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Pneumococcal Meningitis Remains Cause of Deafness

WEDNESDAY, Oct. 20 (HealthDay News) -- Although pneumococcal vaccination has reduced invasive disease, pneumococcal meningitis as a cause of deafness among children has not been eliminated, according to a study in the October issue of the Archives of Otolaryngology -- Head & Neck Surgery.

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Pradaxa Approved for Atrial Fibrillation

WEDNESDAY, Oct. 20 (HealthDay News) -- Pradaxa (dabigatran etexilate) has been approved by the U.S. Food and Drug Administration to help prevent stroke in people with a type of abnormal heart rhythm called atrial fibrillation.

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Corticosteroids Decrease Recurrent A-Fib After Ablation

WEDNESDAY, Oct. 20 (HealthDay News) -- The short-term use of corticosteroids following atrial fibrillation (AF) ablation may safely prevent AF recurrences both immediately after pulmonary vein isolation and over longer follow-up, according to research published in the Oct. 26 issue of the Journal of the American College of Cardiology.

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Risk of Restless Legs Found Higher in Fibromyalgia Patients

WEDNESDAY, Oct. 20 (HealthDay News) -- Individuals with fibromyalgia appear to have a substantially higher risk of restless legs syndrome (RLS), according to research published in the Oct. 15 issue of the Journal of Clinical Sleep Medicine.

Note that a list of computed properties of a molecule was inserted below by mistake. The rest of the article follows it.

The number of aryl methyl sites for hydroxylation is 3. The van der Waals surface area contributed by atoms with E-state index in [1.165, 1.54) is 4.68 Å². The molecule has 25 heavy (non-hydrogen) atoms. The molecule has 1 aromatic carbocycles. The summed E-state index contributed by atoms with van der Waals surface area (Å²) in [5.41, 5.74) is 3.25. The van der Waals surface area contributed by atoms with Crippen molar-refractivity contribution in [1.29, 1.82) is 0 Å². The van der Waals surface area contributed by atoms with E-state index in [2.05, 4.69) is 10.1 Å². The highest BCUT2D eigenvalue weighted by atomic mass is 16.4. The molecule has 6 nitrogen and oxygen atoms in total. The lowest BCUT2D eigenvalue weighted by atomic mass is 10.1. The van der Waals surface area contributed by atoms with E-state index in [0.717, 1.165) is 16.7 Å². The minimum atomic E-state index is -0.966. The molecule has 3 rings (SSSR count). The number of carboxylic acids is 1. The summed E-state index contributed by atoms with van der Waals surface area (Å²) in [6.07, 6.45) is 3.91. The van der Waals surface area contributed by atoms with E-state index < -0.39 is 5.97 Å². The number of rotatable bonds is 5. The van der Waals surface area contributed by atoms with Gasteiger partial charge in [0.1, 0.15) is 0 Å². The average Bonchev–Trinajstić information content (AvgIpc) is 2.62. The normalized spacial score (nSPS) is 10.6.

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Cardiorespiratory Fitness Linked to Cardiac Death Risk

WEDNESDAY, Oct. 20 (HealthDay News) -- Although better cardiorespiratory fitness reduces the risk of sudden cardiac death (SCD) in middle-aged and older men, adding this risk factor to a conventional risk-prediction model only modestly improves SCD prediction, according to research published in the Oct. 26 issue of the Journal of the American College of Cardiology.

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Physician Assistant, Nurse Roles in Pediatric Care Assessed

WEDNESDAY, Oct. 20 (HealthDay News) -- With a shortage of pediatric physicians looming, nurse practitioners and physician assistants may increasingly be called on to deliver pediatric care, but these health care providers may lack the numbers and experience to fill the breach, according to a series of reports published online Oct. 18 in Pediatrics.

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Hospital Compare Web Site May Offer Limited Patient Guidance

WEDNESDAY, Oct. 20 (HealthDay News) -- The use of information available on the Hospital Compare Web site doesn't help patients find hospitals that have better outcomes for high-risk surgeries, according to research published in the October issue of the Archives of Surgery.

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Spinal Fractures Spotlighted During World Osteoporosis Day

WEDNESDAY, Oct. 20 (HealthDay News) -- Spinal fractures worldwide occur at an estimated rate of one every 22 seconds, and health care professionals need to be able to recognize the signs of these fractures in their patients, according to the International Osteoporosis Foundation (IOF) report, The Breaking Spine.

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More Node+ Breast Cancer, Higher Mortality After HRT